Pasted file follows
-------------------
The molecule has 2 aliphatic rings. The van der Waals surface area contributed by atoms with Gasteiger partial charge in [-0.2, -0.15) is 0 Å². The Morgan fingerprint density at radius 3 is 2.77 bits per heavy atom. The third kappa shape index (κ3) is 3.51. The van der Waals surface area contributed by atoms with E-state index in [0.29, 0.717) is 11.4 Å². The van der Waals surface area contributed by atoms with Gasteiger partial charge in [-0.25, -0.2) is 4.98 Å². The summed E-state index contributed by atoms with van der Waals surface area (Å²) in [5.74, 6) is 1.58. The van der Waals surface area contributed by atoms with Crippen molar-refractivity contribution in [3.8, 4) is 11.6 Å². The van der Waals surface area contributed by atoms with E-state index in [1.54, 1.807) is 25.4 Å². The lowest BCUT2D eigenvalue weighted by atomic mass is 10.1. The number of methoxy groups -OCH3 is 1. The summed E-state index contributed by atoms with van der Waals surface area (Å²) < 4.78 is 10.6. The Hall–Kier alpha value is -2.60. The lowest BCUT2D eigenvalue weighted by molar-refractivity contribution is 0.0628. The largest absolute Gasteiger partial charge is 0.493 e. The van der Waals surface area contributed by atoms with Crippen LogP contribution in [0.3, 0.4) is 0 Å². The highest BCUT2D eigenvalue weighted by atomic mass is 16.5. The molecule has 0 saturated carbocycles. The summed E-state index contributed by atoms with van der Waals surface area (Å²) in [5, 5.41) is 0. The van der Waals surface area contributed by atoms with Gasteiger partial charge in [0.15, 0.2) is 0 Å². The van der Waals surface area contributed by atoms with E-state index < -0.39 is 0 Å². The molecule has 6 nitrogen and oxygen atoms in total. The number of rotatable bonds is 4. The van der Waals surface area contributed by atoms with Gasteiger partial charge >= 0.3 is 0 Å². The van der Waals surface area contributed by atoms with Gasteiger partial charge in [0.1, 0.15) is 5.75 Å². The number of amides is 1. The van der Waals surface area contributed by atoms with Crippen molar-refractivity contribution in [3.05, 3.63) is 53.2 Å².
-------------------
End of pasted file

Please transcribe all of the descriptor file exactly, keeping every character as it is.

The molecule has 2 aliphatic rings. The van der Waals surface area contributed by atoms with Gasteiger partial charge in [-0.2, -0.15) is 0 Å². The Morgan fingerprint density at radius 3 is 2.77 bits per heavy atom. The third kappa shape index (κ3) is 3.51. The van der Waals surface area contributed by atoms with E-state index in [0.29, 0.717) is 11.4 Å². The van der Waals surface area contributed by atoms with Gasteiger partial charge in [-0.25, -0.2) is 4.98 Å². The summed E-state index contributed by atoms with van der Waals surface area (Å²) in [5.74, 6) is 1.58. The van der Waals surface area contributed by atoms with Crippen molar-refractivity contribution in [3.8, 4) is 11.6 Å². The van der Waals surface area contributed by atoms with E-state index in [1.54, 1.807) is 25.4 Å². The lowest BCUT2D eigenvalue weighted by atomic mass is 10.1. The number of methoxy groups -OCH3 is 1. The summed E-state index contributed by atoms with van der Waals surface area (Å²) < 4.78 is 10.6. The Hall–Kier alpha value is -2.60. The lowest BCUT2D eigenvalue weighted by molar-refractivity contribution is 0.0628. The largest absolute Gasteiger partial charge is 0.493 e. The van der Waals surface area contributed by atoms with Crippen LogP contribution in [0.3, 0.4) is 0 Å². The highest BCUT2D eigenvalue weighted by atomic mass is 16.5. The molecule has 0 saturated carbocycles. The summed E-state index contributed by atoms with van der Waals surface area (Å²) in [5, 5.41) is 0. The van der Waals surface area contributed by atoms with Gasteiger partial charge in [0.15, 0.2) is 0 Å². The van der Waals surface area contributed by atoms with E-state index < -0.39 is 0 Å². The molecule has 6 nitrogen and oxygen atoms in total. The number of rotatable bonds is 4. The van der Waals surface area contributed by atoms with Gasteiger partial charge >= 0.3 is 0 Å². The van der Waals surface area contributed by atoms with Gasteiger partial charge in [0.1, 0.15) is 5.75 Å². The number of amides is 1. The van der Waals surface area contributed by atoms with Crippen molar-refractivity contribution in [3.05, 3.63) is 53.2 Å².